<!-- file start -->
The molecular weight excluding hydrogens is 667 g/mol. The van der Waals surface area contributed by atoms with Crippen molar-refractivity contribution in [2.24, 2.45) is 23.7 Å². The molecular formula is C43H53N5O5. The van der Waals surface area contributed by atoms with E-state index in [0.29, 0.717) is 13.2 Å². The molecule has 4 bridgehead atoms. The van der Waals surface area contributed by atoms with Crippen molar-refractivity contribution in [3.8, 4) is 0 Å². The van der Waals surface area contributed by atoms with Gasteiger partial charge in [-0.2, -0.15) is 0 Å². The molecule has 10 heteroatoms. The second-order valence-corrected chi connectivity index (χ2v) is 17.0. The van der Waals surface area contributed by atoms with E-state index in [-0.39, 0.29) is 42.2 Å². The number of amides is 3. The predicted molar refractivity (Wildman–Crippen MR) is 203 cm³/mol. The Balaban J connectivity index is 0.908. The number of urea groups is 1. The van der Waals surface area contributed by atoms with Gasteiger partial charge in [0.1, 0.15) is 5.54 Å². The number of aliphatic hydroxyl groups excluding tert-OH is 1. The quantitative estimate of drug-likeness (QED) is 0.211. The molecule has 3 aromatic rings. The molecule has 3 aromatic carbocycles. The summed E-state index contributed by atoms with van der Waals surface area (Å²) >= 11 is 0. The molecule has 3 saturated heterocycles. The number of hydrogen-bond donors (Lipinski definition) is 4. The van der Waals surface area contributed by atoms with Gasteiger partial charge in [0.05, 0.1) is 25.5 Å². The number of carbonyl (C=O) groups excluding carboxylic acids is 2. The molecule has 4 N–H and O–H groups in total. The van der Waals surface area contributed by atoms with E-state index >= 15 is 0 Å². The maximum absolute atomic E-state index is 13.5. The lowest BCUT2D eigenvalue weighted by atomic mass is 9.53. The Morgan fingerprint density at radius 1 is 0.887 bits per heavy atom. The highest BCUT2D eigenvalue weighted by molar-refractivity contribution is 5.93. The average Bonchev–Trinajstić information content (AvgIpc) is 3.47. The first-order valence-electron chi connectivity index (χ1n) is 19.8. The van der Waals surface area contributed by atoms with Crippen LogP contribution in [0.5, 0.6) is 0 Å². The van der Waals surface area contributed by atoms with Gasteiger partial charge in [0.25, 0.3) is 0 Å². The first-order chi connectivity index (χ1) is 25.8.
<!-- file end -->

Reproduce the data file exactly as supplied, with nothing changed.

The molecular weight excluding hydrogens is 667 g/mol. The van der Waals surface area contributed by atoms with Crippen molar-refractivity contribution in [2.24, 2.45) is 23.7 Å². The molecular formula is C43H53N5O5. The van der Waals surface area contributed by atoms with E-state index in [0.29, 0.717) is 13.2 Å². The molecule has 4 bridgehead atoms. The van der Waals surface area contributed by atoms with Crippen molar-refractivity contribution in [3.8, 4) is 0 Å². The van der Waals surface area contributed by atoms with Gasteiger partial charge in [-0.2, -0.15) is 0 Å². The molecule has 10 heteroatoms. The second-order valence-corrected chi connectivity index (χ2v) is 17.0. The van der Waals surface area contributed by atoms with E-state index in [-0.39, 0.29) is 42.2 Å². The number of amides is 3. The predicted molar refractivity (Wildman–Crippen MR) is 203 cm³/mol. The Balaban J connectivity index is 0.908. The number of urea groups is 1. The van der Waals surface area contributed by atoms with Gasteiger partial charge in [0.1, 0.15) is 5.54 Å². The number of aliphatic hydroxyl groups excluding tert-OH is 1. The quantitative estimate of drug-likeness (QED) is 0.211. The molecule has 3 aromatic rings. The molecule has 3 aromatic carbocycles. The summed E-state index contributed by atoms with van der Waals surface area (Å²) >= 11 is 0. The molecule has 3 saturated heterocycles. The number of hydrogen-bond donors (Lipinski definition) is 4. The van der Waals surface area contributed by atoms with Gasteiger partial charge in [0.05, 0.1) is 25.5 Å². The number of carbonyl (C=O) groups excluding carboxylic acids is 2. The molecule has 4 N–H and O–H groups in total. The van der Waals surface area contributed by atoms with E-state index >= 15 is 0 Å². The maximum absolute atomic E-state index is 13.5. The lowest BCUT2D eigenvalue weighted by atomic mass is 9.53. The Morgan fingerprint density at radius 1 is 0.887 bits per heavy atom. The highest BCUT2D eigenvalue weighted by molar-refractivity contribution is 5.93. The average Bonchev–Trinajstić information content (AvgIpc) is 3.47. The first-order valence-electron chi connectivity index (χ1n) is 19.8. The van der Waals surface area contributed by atoms with Crippen LogP contribution in [0.5, 0.6) is 0 Å². The van der Waals surface area contributed by atoms with Gasteiger partial charge in [0.25, 0.3) is 0 Å². The first-order chi connectivity index (χ1) is 25.8.